Sconic sections

This is a strange one: How to make edible conic sections! You can find the details at Evil Mad Scientist. If you enjoy maths-related cooking, then see my post on Tau-nados. Does anyone else have any other...

Matt Parker Number Ninja...

This is mainly one for those local to Leeds (although see the bottom of the post). As part of the Leeds Festival of Science, Matt Parker will be giving a talk at the University. From the advertising: Direct from BBC Radio 4’s Infinite Monkey Cage with Brian Cox and Robin Ince, with research featured on QI, Leeds will be welcoming stand-up Maths comedian Matt Parker. Expect everything from debunking number nonsense and flagrant sudoku abuse to the mysterious patterns in the locations of ancient monuments and defunct Woolworths stores. Suitable for ages 16 plus. Entry to the show is strictly by ticket only. Book early as places are limited. Tickets can be booked via the University of Leeds website I’ll be doing my own little bit for Leeds Science Week with a visit to at least one school. See the Schools Programme. Teachers and pupils: Although it’s too late to book me for science week, if you want me to visit your school, then get please get in touch. I’ll travel further afield than just...

Mathematics of the mosh pit...

Rock music fans are aware of the phenomenon of the mosh pit at concerts — a riotous area, usually close to the stage, where concert-goers, in lieu of learning complicated dance steps, slam violently into each other (and hence an alternative name for moshing is slam dancing). Until now the fascinating mathematics of this emergent property of crowds has been unjustly ignored. However, this has changed with the advance publication on the arXiv Collective Motion of Moshers at Heavy Metal Concerts by Silverberg, Bierbaum, Sterna and Cohen. The abstract states Human collective behavior can vary from calm to panicked depending on social context. Using videos publicly available online, we study the highly energized collective motion of attendees at heavy metal concerts. We find these extreme social gatherings generate similarly extreme behaviors: a disordered gas-like state called a mosh pit and an ordered vortex-like state called a circle pit. Both phenomena are reproduced in flocking simulations demonstrating that human collective behavior is consistent with the predictions of simplified models. The authors model the behaviour of the mosh pit (and circle pit), provide source code and Java script interactive moshpit The conclusions will be surprising to many: If we increase the self-propulsion coefficient (decrease ), we find the motion, though random, is no longer fit by a Maxwell-Boltzmann distribution. Instead, collisions between active and passive MASHers [Mobile Active Simulated Humanoid] on the boundary of the simulated mosh pit removes energy faster than collisions among active MASHers can rethermalize the system. Consequently, measurements in silico show a radial temperature gradient is established with a higher effective temperature at the core of the simulated mosh pit and a lower effective temperature at the edge A valuable and timely addition to the literature. Ok, let’s...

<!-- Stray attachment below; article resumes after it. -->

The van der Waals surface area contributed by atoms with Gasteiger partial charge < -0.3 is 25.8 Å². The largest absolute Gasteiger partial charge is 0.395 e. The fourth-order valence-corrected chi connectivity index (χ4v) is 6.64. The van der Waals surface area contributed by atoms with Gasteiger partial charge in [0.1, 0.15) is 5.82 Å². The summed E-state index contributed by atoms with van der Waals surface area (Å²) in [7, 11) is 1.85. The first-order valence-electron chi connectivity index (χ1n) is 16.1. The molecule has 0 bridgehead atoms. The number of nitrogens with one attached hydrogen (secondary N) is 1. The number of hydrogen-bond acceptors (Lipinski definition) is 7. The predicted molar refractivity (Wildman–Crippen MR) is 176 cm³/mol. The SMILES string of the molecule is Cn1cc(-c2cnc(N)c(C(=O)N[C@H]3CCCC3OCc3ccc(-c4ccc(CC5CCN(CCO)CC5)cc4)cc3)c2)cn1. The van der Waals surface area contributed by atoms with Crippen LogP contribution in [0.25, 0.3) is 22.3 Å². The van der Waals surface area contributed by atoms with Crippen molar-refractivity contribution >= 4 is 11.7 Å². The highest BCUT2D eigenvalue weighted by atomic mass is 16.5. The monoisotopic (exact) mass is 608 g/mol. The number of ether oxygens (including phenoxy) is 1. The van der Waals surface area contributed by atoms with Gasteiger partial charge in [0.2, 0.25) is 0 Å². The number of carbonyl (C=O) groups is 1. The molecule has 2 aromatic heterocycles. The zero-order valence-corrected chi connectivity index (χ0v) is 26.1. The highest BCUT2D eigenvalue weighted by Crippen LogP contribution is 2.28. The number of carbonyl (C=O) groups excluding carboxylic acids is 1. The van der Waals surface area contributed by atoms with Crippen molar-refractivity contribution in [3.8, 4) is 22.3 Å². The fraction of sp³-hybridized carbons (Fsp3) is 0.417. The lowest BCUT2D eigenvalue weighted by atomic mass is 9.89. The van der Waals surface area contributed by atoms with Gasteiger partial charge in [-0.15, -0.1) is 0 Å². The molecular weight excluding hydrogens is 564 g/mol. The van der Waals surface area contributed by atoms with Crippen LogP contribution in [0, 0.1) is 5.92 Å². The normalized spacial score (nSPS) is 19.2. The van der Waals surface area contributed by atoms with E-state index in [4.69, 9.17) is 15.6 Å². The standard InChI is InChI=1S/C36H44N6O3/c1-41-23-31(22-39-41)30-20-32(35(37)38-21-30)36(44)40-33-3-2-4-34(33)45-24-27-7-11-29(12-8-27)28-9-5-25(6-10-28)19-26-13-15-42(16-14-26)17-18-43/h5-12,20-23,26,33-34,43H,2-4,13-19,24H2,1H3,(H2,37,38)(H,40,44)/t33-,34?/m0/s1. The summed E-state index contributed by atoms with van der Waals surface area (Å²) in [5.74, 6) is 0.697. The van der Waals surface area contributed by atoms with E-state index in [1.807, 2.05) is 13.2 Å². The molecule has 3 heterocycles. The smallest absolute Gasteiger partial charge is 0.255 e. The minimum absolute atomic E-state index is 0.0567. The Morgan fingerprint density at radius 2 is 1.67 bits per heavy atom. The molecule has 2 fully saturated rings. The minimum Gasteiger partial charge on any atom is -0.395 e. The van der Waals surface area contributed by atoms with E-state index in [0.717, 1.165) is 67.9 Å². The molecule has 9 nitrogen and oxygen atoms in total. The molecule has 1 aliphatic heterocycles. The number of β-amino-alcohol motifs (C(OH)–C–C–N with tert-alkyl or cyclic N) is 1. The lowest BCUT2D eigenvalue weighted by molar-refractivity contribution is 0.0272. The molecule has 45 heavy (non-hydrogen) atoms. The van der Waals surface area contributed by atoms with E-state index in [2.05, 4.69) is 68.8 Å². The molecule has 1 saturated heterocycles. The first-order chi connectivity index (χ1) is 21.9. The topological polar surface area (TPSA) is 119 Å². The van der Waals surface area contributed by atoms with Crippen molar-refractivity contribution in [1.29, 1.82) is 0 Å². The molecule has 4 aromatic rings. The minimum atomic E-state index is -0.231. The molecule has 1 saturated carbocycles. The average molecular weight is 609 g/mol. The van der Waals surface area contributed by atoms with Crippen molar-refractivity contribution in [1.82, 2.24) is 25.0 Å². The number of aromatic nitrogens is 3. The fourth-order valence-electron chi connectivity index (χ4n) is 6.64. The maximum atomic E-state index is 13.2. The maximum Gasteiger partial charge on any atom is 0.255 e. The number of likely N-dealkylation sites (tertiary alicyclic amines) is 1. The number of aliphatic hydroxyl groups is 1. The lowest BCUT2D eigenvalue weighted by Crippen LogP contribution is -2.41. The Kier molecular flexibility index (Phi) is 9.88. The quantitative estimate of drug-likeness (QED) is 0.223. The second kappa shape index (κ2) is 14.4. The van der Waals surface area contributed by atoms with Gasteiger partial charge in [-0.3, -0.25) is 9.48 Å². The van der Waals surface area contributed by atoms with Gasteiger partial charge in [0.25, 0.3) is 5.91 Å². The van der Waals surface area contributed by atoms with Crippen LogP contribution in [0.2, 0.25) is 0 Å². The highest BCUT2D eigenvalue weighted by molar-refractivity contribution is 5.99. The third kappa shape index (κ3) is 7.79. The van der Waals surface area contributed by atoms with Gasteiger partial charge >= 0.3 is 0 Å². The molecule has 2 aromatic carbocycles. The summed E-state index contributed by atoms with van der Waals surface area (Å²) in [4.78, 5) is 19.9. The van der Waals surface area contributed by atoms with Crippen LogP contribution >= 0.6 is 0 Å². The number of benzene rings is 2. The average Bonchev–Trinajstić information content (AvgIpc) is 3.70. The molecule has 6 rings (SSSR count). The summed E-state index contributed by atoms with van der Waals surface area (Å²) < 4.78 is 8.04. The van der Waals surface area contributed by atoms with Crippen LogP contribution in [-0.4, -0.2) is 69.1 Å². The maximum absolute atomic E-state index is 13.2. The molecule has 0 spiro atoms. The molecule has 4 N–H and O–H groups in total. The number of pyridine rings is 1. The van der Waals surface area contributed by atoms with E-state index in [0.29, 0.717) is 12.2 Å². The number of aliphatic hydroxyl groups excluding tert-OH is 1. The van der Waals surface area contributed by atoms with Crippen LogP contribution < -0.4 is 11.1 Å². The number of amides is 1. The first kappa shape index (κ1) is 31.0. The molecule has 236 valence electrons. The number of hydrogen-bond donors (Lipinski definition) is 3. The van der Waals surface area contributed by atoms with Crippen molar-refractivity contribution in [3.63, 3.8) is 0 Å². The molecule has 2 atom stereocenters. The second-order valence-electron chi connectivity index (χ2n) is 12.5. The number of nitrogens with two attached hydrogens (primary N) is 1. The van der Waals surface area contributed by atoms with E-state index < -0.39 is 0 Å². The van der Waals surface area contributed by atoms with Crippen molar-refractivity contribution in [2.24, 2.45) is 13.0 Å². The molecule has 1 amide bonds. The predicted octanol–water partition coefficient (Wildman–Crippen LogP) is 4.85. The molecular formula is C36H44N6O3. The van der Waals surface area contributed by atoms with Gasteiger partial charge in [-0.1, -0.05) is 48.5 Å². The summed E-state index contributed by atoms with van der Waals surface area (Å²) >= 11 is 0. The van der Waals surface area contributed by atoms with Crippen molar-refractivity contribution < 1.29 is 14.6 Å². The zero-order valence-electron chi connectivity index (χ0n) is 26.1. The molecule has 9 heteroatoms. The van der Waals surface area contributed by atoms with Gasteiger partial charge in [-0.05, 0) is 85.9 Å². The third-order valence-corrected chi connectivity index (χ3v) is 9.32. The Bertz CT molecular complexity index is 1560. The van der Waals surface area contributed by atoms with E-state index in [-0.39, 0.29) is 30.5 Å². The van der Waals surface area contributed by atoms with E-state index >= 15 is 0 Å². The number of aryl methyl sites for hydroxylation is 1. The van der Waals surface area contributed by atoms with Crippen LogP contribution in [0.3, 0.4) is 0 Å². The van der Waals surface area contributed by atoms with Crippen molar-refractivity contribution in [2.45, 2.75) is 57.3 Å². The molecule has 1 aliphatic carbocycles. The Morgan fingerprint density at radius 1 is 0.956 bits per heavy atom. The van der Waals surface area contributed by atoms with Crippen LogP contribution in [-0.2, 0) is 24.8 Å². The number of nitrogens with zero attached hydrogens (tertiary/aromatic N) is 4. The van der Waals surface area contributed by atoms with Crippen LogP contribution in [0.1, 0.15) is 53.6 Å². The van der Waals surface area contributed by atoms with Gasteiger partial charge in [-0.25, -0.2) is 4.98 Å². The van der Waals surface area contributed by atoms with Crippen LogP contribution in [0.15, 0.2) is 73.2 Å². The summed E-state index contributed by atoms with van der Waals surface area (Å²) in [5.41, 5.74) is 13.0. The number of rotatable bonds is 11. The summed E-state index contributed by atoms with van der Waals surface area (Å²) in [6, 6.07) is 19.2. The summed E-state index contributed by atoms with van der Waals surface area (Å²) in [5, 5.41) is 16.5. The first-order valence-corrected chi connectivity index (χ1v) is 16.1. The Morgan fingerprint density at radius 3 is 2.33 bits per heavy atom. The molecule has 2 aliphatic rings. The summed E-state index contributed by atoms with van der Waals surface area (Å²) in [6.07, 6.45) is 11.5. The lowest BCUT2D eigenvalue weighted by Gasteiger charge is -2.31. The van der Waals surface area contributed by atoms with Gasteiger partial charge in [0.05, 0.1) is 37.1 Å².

Archimedes and 3D printing...

3D printing seems to have some sort of turning point in the last few months. Lots of people know what it is and many are experimenting with it. This week I began teaching on my History of Mathematics module; yesterday’s lecture was about Archimedes. I would never imagined that the two could be combined but today I saw a preprint on the arXive on the combination of Archimedes and 3D printing. The paper has a brief history of Archimedes and his works (and quite a few elementary typos) and focusses on how to make models of his inventions, for example his water screw, and more mathematical objects using a 3D printer. I don’t have access to 3D printing but would be intrigued to give some of the Archimedes models a go. Certainly, it would be great to have a supply of Platonic and Archimedian solids to show students. Has anyone out there tried something...

Mathematics of Lego

Obviously the first post of the year should be a serious one about the year ahead, New Year’s resolutions and such. Not this time. This time I urge you to have a look at the mathematics of Lego via Wired. Read the article here. To be honest I’m not sure if this really is a good example of a log-log plot (could I use it in class) or if it even tells us something deep about Lego but I think it’s worth a...

Painting by numbers – restoring frescoes...

You may have seen in the news this week that an elderly amateur attempted the restoration of a religious fresco. The result is pictured below. I took the picture from the BBC article that you can read here. By coincidence this week I saw an article by Carola-Bibiane Schönlieb on the mathematical technique of inpainting. This allows restoration of damaged pictures by using some mathematical process to fill in the damaged part. A particular common method is to use diffusion equations – the idea is that we use something like the heat equation. Imagine the ink on the border of the damaged region as being like heat and the heat travels into the region through conduction. Compare the two images below take from a preprint by Schönlieb and others. The top one is a vandalized picture and the bottom is the version restored through a diffusion equation method. Most people probably wouldn’t realize that the picture had been repaired unless they’d been told. Schönlieb and others have worked on restoring the following Austrian fresco Here’s a picture of the proposed restoration (unfortunately only in black and white): The pictures come from a paper which contains the details. The article I saw this week is more accessible and can be read in the Matlab Mathworks...